The tides are changing in favor of both medical and recreational marijuana. Before you grab a joint and light up, however, it would be best to know where marijuana has been and where it is going in the United States.
Marijuana's History in the United States
The United States has always had a lukewarm relationship with Mexican immigrants. They are needed to work in the fields, but are often unfairly villainized. Even though marijuana was known to ease the pain of patients suffering from cholera, by 1910 many Americans claimed it made Mexican immigrants violent. They pushed to have the immigrants and their drug of choice removed.
When the Marijuana Tax Act of 1937 was passed, it severely restricted the ability of doctors and others to cultivate and administer marijuana. While not illegal, the hefty fines associated with the Marijuana Tax Act of 1937 meant that it was it was essentially banned.
Throughout the 1960s and 1970s, many states relaxed their stance on marijuana. This decriminalization reduced the penalties -- both fines and time in prison. In fact, Ann Arbor, Michigan, home to the University of Michigan, was one of the first places to do so voting in 1969 to make possession of marijuana a misdemeanor. The punishment has been a $5 fine ever since. This 'victory' -- called "Hash Bash" -- has been celebrated on the first Saturday in April on U of M's campus ever since.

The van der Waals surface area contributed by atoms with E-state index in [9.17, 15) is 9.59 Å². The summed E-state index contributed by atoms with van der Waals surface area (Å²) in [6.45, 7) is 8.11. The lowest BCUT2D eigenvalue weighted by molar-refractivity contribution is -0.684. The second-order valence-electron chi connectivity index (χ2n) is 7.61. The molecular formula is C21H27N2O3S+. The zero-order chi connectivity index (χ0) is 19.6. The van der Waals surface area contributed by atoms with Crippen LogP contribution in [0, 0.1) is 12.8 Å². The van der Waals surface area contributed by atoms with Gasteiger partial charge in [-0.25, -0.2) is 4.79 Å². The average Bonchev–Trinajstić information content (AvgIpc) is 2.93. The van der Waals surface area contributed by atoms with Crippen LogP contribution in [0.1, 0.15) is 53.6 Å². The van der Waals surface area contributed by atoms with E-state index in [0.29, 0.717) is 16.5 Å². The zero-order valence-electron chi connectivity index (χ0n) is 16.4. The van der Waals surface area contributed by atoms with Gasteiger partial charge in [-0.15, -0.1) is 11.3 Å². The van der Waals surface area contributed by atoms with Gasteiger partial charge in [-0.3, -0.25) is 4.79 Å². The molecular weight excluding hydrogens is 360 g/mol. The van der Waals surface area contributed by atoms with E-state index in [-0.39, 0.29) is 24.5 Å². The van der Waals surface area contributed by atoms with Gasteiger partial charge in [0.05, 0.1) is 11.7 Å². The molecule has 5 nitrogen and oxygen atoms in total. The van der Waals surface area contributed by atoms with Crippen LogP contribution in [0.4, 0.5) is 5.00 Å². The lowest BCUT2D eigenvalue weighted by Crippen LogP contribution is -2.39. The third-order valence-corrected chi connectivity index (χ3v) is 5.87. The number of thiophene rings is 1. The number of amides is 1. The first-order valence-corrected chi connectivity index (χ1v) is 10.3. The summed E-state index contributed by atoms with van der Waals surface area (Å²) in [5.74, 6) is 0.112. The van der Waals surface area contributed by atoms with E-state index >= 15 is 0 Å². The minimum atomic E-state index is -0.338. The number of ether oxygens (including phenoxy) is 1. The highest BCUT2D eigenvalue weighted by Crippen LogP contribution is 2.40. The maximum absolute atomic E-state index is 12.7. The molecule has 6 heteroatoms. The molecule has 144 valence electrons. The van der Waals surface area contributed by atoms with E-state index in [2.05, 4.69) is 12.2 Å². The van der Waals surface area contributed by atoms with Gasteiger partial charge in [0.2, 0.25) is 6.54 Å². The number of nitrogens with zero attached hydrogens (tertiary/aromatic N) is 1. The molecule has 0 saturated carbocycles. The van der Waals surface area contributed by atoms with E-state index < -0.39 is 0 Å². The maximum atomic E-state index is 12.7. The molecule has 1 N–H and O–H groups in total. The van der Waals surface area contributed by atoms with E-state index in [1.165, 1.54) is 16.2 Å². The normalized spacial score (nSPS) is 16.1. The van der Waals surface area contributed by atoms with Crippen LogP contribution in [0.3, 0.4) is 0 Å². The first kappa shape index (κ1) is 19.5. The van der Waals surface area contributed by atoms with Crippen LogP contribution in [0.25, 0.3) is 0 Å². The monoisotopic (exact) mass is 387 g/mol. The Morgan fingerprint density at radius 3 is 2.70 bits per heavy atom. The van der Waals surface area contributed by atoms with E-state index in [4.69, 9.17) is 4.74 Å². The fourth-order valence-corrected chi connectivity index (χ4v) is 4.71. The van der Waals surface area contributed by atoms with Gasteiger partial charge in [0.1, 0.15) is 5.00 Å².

Legalizing Medical Marijuana
The tide started to turn again in favor of cannabis when states began legalizing medical marijuana in the mid-1990's. According to Princeton University, the American Medical Association (AMA) has long felt that cannabis was helpful in pain relief, but know state government's were coming around. California's Proposition 215 passed in 1996 and was the first time a law was passed to legalize medical marijuana.
The Beginning of the End
Each year, more and more states began the slow process of legalizing marijuana in their state. In the 2012 election, Colorado and Washington became the first two states to legalize recreational marijuana as well. By 2018, all but four states (Idaho, South Dakota, Nebraska, and Kansas) have allowed some form of medical marijuana and ten states have voted to legalize recreational marijuana. Most states have an age requirement of 21, like consuming alcohol.
The Future of Legalized Marijuana
While a recreational marijuana dispensary may not be popping up on your corner next week, experts expect there to be a snowball effect on the remaining hold-out states as public pressure mounts. The biggest necessary change, however, would be at the national level. Federal laws are currently in conflict with state laws regarding this controversial substance.
Contact a recreational marijuana service for more help.Share
18 November 2018